Film and Food

Movies reviews with matching food – eat, watch, enjoy

Best Picture – Around the World in 80 Days (1956)

Starring David Niven, Mario Moreno & Shirley MacLaine

Rating 7/10

Forgive me for constantly comparing this version with the Steve Coogan/Jackie Chan film. I blame my six year old who was asking me “where’s the funny chinese man?” who was absent from this one.

Instead, Latin American Moreno (otherwise known as ‘Cantinflas’) plays a french Passepartout who comes across as Spanish. A little confusing but encompassing many cultures, like the film. In Coogan’s place is the dignified Niven whose depiction of Phileas Fogg is more refined and ‘English’ in the proper sense.

This is a large film in so many ways. It embodies ‘Epic’. Covering continents and cultures, the basic premise is a fascinating one. However, this film feels like it lasts 80 days. It lingers where it shouldn’t to the point where my 6 year old film companion asked for the bull fighting scene to be skipped. Spain must have been a favourite of Director Michael Anderson because the action was covered in oh so much detail with the Flamenco scene then the bulls. We get it, it’s Spain, move on!

Then there was India where white people were painted caramel and given exaggerated costumes to emphasise the fact that, yes, the travellers had made it to India. Now I know the West has come a long way with political correctness (too far?!) but the Indian section of this film is a little cringe-worthy. One of the major characters is Princess Aouda who is played by a BLUE EYED Shirley MacLaine. The only Indian thing about her was her costume.

Fast forward to America. More stereotypes with Native Indians smoking peace pipes and setting the ‘white’ man on fire. Then the white man proceeds to have a shoot up, cowboy style, with these ‘savages’ and all the time the clock tick, ticks away.

This is a fun film. For all our criticisms of political incorrectness and length, Around the World in 80 Days will always be a hoot. The fact that the wager depends on timing gets you excited. Are they going to make it? Will anything get in their way? The humour throughout redeems this film. Especially the scene where they are riding real Ostriches in Hong Kong, so incorrect that it’s hilarious. The final scene is excellent. An apt ending to a looonnnggg journey in more ways than one. Niven rocked, as did Cantinflas. The scenery and cultures, though heavily stereotyped, were fun and interesting. I can see why it won the Oscar but compared with today’s standards, it falls a little flat.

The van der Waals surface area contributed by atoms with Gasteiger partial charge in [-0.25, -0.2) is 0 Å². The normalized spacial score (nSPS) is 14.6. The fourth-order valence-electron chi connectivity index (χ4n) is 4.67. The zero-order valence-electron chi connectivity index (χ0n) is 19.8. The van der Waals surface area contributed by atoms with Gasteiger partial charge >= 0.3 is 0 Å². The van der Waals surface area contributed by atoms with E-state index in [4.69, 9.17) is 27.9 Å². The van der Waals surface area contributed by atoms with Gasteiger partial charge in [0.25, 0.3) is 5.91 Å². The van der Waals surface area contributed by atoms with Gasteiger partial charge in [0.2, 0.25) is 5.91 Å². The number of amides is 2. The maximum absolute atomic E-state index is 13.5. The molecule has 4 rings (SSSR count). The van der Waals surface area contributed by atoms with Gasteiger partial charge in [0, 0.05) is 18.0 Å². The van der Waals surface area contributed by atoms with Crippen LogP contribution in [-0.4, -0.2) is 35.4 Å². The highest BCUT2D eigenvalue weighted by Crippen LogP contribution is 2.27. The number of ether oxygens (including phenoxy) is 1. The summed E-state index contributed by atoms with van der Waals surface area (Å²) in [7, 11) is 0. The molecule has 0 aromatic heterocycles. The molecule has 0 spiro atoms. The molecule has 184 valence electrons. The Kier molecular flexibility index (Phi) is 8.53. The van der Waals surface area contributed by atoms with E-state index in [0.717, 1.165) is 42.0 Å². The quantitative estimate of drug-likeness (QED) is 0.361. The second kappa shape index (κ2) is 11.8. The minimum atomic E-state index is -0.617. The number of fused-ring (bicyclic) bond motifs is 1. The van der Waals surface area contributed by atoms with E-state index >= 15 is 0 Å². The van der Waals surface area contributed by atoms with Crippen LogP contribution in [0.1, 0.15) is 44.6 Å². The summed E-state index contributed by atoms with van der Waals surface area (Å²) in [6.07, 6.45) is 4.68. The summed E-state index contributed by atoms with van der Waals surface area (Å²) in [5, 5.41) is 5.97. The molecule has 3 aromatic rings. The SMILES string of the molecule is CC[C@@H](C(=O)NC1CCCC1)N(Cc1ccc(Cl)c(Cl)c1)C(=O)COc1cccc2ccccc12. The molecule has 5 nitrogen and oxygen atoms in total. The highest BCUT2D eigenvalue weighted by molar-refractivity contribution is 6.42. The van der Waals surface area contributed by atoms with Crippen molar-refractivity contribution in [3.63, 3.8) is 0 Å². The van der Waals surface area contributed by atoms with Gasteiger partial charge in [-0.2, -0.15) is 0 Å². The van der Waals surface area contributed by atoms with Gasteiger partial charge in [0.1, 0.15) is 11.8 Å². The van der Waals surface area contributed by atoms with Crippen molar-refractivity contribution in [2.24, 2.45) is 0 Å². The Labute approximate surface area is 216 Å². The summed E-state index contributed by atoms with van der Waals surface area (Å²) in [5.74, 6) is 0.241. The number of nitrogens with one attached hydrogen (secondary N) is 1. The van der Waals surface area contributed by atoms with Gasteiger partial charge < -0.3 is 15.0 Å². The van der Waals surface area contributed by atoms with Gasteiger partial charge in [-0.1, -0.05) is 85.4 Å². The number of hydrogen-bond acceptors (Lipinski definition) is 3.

Around the World in 80 Days Trivia:

  • Budget – $6,000,000
  • This film was all about the Cameos. Here are some you may or may not know: Frank Sinatra, Buster Keaton, Cesar Romero, John Carradine, John Mills, Marlene Dietrich, Noel Coward, Sir John Gielgud, Basil Sydney, Tim McCoy and on and on and on the list goes…
  • Numbers: 74,685 costumes used, 140 sets in 4 countries, 68,894 extras were used, shooting took place in 13 countries, the crew flew 4,000,000 miles, 90 animal handlers were employed to juggle 8,552 animals (including: 3,800 sheep, 2,448 buffalo, 950 donkeys, 800 horses, 512 monkeys, 17 bulls, 15 elephants, 6 skunks & 4 ostriches) and the entire film was shot in 75 days.
  • This was the last film for actors Harcourt Williams (died 1957) and Robert Newton (died 1956)
  • David Niven always said that Phileas Fogg was his favourite role.
  • Cantinflas was the richest performer of the 1950’s thanks to his following in Latin America.
  • Marlene Dietrich’s gown was reported to have cost $300,000 (FOR A CAMEO)
  • This film invented the ‘cameo’.
  • In the second half of the 50’s credits began appearing at the end of films rather than at the beginning.
Now that the ‘fogg’ has cleared, we head back to war. This time it is The Bridge on the River Kwai starring William Holden, Alec Guiness (think Star Wars) & Jack Hawkins. Brace yourself but join us for a ride into the heart of war in this incredible classic film.


One comment on “Best Picture – Around the World in 80 Days (1956)

  1. Pingback: 1956 Oscar Winners | Guide to be a winner

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